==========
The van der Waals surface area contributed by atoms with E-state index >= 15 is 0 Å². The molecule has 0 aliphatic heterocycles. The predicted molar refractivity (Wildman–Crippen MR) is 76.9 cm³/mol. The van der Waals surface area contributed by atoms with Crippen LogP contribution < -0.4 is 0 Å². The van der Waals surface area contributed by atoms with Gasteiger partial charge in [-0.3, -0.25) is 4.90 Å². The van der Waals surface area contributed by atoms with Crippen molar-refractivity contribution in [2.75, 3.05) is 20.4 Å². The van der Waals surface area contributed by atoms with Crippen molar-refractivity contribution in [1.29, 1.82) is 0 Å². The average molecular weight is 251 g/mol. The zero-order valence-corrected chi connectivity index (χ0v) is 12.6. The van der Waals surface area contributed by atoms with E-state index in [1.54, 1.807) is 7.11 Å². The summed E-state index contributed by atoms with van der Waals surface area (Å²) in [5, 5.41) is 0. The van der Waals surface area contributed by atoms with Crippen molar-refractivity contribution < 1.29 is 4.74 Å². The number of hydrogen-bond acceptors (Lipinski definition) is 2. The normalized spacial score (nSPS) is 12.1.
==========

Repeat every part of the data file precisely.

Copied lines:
The van der Waals surface area contributed by atoms with E-state index >= 15 is 0 Å². The molecule has 0 aliphatic heterocycles. The predicted molar refractivity (Wildman–Crippen MR) is 76.9 cm³/mol. The van der Waals surface area contributed by atoms with Crippen LogP contribution < -0.4 is 0 Å². The van der Waals surface area contributed by atoms with Gasteiger partial charge in [-0.3, -0.25) is 4.90 Å². The van der Waals surface area contributed by atoms with Crippen molar-refractivity contribution in [2.75, 3.05) is 20.4 Å². The van der Waals surface area contributed by atoms with Crippen molar-refractivity contribution in [1.29, 1.82) is 0 Å². The average molecular weight is 251 g/mol. The zero-order valence-corrected chi connectivity index (χ0v) is 12.6. The van der Waals surface area contributed by atoms with E-state index in [1.54, 1.807) is 7.11 Å². The summed E-state index contributed by atoms with van der Waals surface area (Å²) in [5, 5.41) is 0. The van der Waals surface area contributed by atoms with Crippen molar-refractivity contribution < 1.29 is 4.74 Å². The number of hydrogen-bond acceptors (Lipinski definition) is 2. The normalized spacial score (nSPS) is 12.1.